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Chickpeas - Science topic

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'm doing SNP genotyping in the chickpea association panel, I have fetched 1KB up and downstream sequences flanking SNPs. m trying to find out restriction sites at the particular position i.e. the restriction sites within SNPs. Please provide the details except for the NEB cutter.
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I am about to start my research on hydrolysis of raffinose family oligosaccharides in chickpea (Desi variety). My aim is to reduce the flatulence causing alpha galactosides by processing i.e., soaking with the natural source containing the enzyme alpha galactosidase and to produce quick cooking dhal.
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Can you tell me the changing pattern of protein and carbohydrate during different period of storage in chickpea? and why?
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Dear All
Have any effective management practice or application for controlling termite in chickpea where no irrigation facilities (rainfed crop). Please suggest which are effective and feasible for farmers
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If Problems coming in standing crop which are totally rainfed then? @Kouadri Mohamed EI sir
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I am doing research on lentil and chickpea with relay cropping, zero tillage and conventional tillage with two different sowing dates. I want to calculate the moisture related extraction patterns for such pulses. So please suggest me whether the moisture content in soil will be more in surface layer or in 45 cm depth.
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I was trying to isolate fusarium spores from chickpea infected tissue stained with lactophenol blue
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The first structure (Micrograph) is Alternaria spp.
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I am trying to dissolve chickpea protein isolate in water but it's not soluble even with raised temperature and constant shaking. Can anyone please suggest the appropriate method or solvent other than water in which chickpea protein isolate gets completely soluble.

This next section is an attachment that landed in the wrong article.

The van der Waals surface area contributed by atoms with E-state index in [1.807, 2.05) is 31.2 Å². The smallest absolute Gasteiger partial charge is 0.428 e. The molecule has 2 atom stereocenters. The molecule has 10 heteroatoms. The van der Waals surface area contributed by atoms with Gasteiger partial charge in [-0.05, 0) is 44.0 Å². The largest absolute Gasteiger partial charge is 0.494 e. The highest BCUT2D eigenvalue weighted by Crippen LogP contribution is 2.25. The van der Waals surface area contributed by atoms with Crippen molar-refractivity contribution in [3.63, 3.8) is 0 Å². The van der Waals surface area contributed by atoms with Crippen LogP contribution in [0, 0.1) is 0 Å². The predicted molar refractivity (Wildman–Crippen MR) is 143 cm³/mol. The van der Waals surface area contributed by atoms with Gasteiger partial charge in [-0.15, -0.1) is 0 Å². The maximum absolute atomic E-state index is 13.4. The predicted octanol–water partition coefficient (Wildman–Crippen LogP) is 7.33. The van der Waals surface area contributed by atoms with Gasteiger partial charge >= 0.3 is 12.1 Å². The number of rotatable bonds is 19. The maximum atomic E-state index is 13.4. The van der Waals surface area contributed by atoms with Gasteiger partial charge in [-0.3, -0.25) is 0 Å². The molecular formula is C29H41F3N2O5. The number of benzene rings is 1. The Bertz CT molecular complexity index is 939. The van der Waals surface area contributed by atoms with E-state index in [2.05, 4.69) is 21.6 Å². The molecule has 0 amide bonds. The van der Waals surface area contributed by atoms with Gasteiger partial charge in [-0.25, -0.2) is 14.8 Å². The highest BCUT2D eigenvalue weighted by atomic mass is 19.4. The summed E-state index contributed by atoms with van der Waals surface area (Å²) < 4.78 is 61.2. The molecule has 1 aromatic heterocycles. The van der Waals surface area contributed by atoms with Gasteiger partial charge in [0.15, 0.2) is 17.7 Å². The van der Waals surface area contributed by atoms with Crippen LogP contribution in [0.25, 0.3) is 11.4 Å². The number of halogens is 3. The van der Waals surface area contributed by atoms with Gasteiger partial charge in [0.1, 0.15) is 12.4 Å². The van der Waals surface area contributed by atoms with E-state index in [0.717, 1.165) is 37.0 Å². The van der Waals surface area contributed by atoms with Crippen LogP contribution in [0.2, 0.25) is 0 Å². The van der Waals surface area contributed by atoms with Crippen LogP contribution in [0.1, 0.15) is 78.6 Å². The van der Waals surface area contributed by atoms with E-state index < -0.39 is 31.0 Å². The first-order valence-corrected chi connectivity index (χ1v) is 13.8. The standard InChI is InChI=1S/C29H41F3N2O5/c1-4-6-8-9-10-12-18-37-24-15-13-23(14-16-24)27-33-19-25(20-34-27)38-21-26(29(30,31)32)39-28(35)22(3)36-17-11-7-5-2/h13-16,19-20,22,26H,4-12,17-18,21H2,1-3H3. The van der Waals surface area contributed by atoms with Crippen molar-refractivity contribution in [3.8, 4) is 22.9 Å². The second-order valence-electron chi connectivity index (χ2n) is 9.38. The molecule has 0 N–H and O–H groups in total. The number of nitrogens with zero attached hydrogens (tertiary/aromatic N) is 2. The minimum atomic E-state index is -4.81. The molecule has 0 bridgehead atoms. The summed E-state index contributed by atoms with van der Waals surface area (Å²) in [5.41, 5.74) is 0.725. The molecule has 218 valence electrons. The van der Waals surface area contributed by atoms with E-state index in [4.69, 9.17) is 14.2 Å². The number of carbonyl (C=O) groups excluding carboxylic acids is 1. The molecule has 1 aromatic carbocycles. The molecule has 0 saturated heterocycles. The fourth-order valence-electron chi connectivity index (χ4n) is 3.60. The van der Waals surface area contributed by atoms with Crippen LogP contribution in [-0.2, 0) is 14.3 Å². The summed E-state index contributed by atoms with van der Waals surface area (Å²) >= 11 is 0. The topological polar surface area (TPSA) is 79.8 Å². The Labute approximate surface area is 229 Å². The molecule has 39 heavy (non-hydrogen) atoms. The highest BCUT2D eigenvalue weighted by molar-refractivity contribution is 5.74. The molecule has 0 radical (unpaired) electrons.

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From literature and my own experience, to culture Ascochyta rabiei without supplementing the media with chickpea powder is not possible. I am curious to know what's the active ingredient in chickpea powder which is actually required to nurture its culture and can we supplement it chemically instead of raw chickpea powder or chickpea extract?
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Dear @Amina Ilyas
Phytoalexins accumulate in plants or cell cultures only transiently, because they are degraded or polymerized by extracellular peroxidases. The degradation of phytoalexins may be important for the development of particular plant diseases. For example, Ascochyta rabie causes the oxidation and reduction of the phytoalexins (medicarpin and maackiain) in chickpeas. Thus a knowledge of phytoalexin catabolism will underpin the development of compounds resistant to degradation by pathogens. I have attached two pdfs. Please check whether both are useful to you.
Best wishes, AKC
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What is the current status of biofortification programs in chickpea. Recent progress in this research area. How many percentage of chickpeas are biofortified with agronomic, transgenic and breeding methods?
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In my experiment with chickpea, the chlorophyll content increases with advancement in growth stages...but the photosynthetic rate was highest during flowering stage, but during pod formation stage it declined though chlorophyll content increased.
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@GirmaHailemichael Thank you very much. It is indeed quite a helpful suggestion.
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I have  got the  negative heritability (-3%) for Harvest Index in pooled analysis for RILs. But interestingly the heritability for harvest index was  high in individual year (75% and 91%). My design was alpha lattice and 300 RILs were evaluated in two stress seasons for heat tolerance in Chickpea. Analysis was done in SAS proc Mixed model.
Could you please tell me why I got these results and if it is okay then how to interpret the results?
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Dear Paul, I recommend you to read a very good paper on negative heritability. Despite all the resistance of the scientific community to admit it, I strongly agree with those who think that negative heritability may occur in situations were individuals grouped under similar criteria like genotype are likely to have more divergent traits. Here is the reference:
On Negative Heritability and Negative Estimates of Heritability
David Steinsaltz, Andy Dahl, Kenneth W. Wachter